The Republican field in the past week — other than the three candidates who officially dropped out, all of whom did so with class and decency — has turned into a nattering chorus of petty and whiny also-rans, either griping about how unfair political life is or swinging wildly at candidates doing better than they.
What the whiners ought to be doing, rather than act like sore losers on a grade-school playground, is to talk about issues and ideas, and about how to inspire the American people toward better times.
The targets of the pettiness have been Iowa success stories Marco Rubio and Ted Cruz. Even before the caucuses Jeb Bush was saying the two young senators are “two people that are backbenchers who have never done anything of consequence in their lives.” Really, Jeb? Your own protégé whom you pushed into the Florida House speakership, and who authored what is so far the only successful big nick against Obamacare (and who has said nary a bad word about you), has “never done anything of consequence”?
After Iowa, Bush piled on, mocking Rubio and the media for acting as if Rubio’s third-place finish there was a victory. So said the guy whose affiliated SuperPAC spent well upwards of $10 million attacking Rubio, only to see Bush earn less than one-eighth as many votes as his fellow Floridian (as FiveThirtyEight reported, Bush’s spent roughly $25,000 per vote).
Chris Christie’s whininess was even worse, even nasty. Trying as usual to act like a tough guy, he acted as if Rubio somehow hasn’t been in the fray, calling the Florida senator a “boy in the bubble.” That’s rich, coming from a governor who has barely been attacked by other campaigns (other than that of the long-gone Bobby Jindal), while the candidate he’s attacking has suffered $23 million in negative ads against him from all comers.
Rather than act like sore losers on a grade-school playground, candidates should talk about issues and ideas, and about how to inspire the American people toward better times
Then there was Ben Carson calling a press conference to complain about Cruz’s somewhat misleading email to caucus captains that could be read, between the lines, to be suggesting Carson would soon withdraw from the race. But once he got into the presser, Carson tried to make it sound as if he wanted to move on, but that it was the media trying to pit candidates against each other like gladiators in an arena. Neat trick: Call a press conference to complain while saying you’re not the one complaining.
But of course, nobody could top Donald Trump for over-the-top sour-grapeness. The surprise loser of the Iowa evening went so far as to demand a re-vote vote in the Hawkeye State or, barring that, a disqualification of all Cruz’s votes, on the grounds that Cruz supposedly “stole” the election. “If you think about it, I really finished first,” Trump claimed to a crowd in Little Rock.
Yeah, right — and when Muhammad Ali knocked Sonny Liston to the canvas, it was really Liston who was the victor.
All of this is a sorry spectacle. It contrasts with the dignified exits of candidates Mike Huckabee, Rand Paul and Rick Santorum, with Santorum also offering an entirely positive endorsement for Rubio with nary a bad word about anybody. While Republicans should of course want candidates who don’t like to lose, they surely don’t want candidates who don’t know how to take a loss.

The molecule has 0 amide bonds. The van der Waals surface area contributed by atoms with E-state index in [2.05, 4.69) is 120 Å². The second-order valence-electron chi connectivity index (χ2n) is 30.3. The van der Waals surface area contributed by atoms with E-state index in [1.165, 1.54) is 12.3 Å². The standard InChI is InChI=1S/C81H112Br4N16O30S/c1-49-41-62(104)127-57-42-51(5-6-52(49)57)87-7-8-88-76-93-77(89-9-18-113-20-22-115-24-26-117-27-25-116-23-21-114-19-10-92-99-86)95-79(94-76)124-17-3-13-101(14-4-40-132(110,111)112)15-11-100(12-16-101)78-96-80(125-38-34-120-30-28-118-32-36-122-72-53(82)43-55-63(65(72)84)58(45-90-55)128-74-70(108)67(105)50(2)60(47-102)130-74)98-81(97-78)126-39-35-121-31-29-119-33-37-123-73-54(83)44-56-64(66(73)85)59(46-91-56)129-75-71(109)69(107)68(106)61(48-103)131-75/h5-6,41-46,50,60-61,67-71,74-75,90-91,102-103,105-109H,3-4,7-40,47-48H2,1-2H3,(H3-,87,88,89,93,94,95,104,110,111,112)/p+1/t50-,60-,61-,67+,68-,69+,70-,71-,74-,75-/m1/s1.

Forgive the old-fashioned use of gender images, but there was a time when real men would move on from a loss with gracious fortitude. Think of golfer Jack Nicklaus smilingly congratulating rivals Lee Trevino and Tom Watson when they broke his heart with unlikely chip-ins, and you get the picture of how setbacks ought to be handled.
Think how much better for the country it would be — and, for that matter, how much more useful for their own political fortunes — if Bush or Christie, rather than sniping, had acted with dignity instead.
“Wow,” Bush could have said. “My old friend Marco really took it to us in Iowa. I congratulate him. I still think I’m the better candidate, though, so now it’s up to me to do a better job of proving it. I need to redouble my efforts to inspire voters. Here’s what I want them to understand; here’s my vision.”
While Republicans should of course want candidates who don’t like to lose, they surely don’t want candidates who don’t know how to take a loss
And then he could, and should, actually give a compelling case for another Bush presidency. Does anybody yet know, really, what Bush’s key issues are, or why he is uniquely able to push them? Does he have a new solution to a problem as bold as, say, Jack Kemp’s revolutionary supply-side tax cuts? As a former governor and former head of a think tank, will he lead the way in finally making good on Republican promises to devolve authority to states and local governments — while adopting at the national level creative policies proven successful in state laboratories of democracy?
Or, as a well-known bilingualist with a Mexican-born wife, could he promote a better means of culturally assimilating, and encouraging English-language use among Spanish-speaking immigrants who come here legally?
How about Christie? Other than his tough-guy record as a former prosecutor, what does he offer the American people? What new policies, ideas, or solutions is he pushing? Does he have any specific ideas as to how to reform the Justice Department? Does he have insights into the recent uptick in violent crime? And what about overcriminalization and prosecutorial abuse?
Give us ideas, not excuses; better messages, not cheap shots.
These candidates who so far have been also-rans are actually talented public servants. Too bad they aren’t showing it, or showing admirable character, right now.
Quin Hillyer is a contributor for Opportunity Lives. He is a 40-year veteran of conservative journalism and activism, now living in Mobile, Alabama. You can follow him on Twitter @QuinHillyer.